What is the molecular mechanism of cystic fibrosis and diabetes?
Cystic fibrosis is an autosomal recessive disorder, and the gene is located on chromosome 7. An individual, usually Caucasian, or Ashkenazi Jew would have to have two recessive genes for a disease phenotype to be produced. This disease affects the bodies' production of mucous, sweat and digestive juices, as produced by digestive glands and most people die in their 20's or 30's due to congestion and scarring of lungs. The CFTR gene produces a protein that attaches to the outside of the cell membrane, creating a channel for the cytoplasm inside the cell and the fluids outside the cell. Because negative chloride ions do not get transported properly, sodium ions are which positive, are attracted and combine with chlorine to form sodium chloride, or salt, inside the cell, which is then excreted in the sweat in very high concentrations. Scientists think that this also leads to thickened body secretions, including feces and mucous. These thickened secretions cause the buildup of mucous in the respiratory and digestive systems and symptoms that lead eventually to a shorter lifespan.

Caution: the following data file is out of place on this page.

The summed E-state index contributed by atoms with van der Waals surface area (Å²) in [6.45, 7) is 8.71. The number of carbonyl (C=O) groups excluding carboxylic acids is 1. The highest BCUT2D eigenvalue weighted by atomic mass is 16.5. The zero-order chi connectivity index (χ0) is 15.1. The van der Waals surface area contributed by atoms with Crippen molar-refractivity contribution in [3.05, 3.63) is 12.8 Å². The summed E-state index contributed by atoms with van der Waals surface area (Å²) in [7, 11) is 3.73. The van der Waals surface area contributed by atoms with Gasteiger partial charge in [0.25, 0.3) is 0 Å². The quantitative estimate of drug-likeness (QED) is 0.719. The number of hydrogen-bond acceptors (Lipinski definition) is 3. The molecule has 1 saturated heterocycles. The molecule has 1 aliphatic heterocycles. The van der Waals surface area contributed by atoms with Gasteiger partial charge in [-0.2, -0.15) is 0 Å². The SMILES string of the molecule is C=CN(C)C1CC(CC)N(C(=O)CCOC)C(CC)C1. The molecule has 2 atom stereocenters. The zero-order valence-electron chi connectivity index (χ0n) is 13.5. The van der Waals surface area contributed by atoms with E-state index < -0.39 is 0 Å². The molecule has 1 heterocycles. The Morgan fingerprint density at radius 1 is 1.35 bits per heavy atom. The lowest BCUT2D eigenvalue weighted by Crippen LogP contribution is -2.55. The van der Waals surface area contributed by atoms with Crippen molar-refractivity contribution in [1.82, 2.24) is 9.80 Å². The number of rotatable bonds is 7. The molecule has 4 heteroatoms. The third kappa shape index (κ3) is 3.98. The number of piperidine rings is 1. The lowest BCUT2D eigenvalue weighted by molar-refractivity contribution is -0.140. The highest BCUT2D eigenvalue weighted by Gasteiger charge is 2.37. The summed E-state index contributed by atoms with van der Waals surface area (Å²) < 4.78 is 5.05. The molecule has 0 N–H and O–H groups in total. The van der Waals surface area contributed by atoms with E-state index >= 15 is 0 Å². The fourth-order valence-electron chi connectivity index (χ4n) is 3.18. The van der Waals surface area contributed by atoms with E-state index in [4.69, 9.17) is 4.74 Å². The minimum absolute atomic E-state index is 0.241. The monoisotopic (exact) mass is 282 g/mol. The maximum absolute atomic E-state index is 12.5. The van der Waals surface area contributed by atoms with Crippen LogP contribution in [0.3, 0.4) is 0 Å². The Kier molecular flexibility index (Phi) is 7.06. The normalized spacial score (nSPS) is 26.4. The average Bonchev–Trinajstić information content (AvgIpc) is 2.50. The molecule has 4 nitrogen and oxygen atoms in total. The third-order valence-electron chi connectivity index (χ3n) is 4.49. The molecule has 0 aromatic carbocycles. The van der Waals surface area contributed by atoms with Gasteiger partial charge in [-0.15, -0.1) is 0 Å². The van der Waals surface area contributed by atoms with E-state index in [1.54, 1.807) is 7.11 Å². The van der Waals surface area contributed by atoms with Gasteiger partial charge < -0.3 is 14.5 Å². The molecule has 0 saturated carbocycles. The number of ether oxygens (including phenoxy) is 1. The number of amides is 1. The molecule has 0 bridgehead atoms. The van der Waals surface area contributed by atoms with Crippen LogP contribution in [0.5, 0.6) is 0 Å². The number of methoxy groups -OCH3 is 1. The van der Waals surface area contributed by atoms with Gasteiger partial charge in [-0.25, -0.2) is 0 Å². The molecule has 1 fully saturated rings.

In diabetes, an individual with type I doesn't produce insulin and must take insulin injections. Insulin is necessary to aid the body in maintaining homeostasis, by storing excess glucose(blood sugar) as glycogen, in the liver until needed. The beta cells in the Islets of Langerhans in the pancreas are attacked by T-cells and are then lost by an autoimmune response. In type II, a person has insulin resistance possibly due to an insulin receptor on the body cells. Type I is possibly due to genetics with an environmental trigger, possibly a virus. Type II has a very strong genetic component which increases with the amount of close family members who have the disease. Obesity is an additional trigger.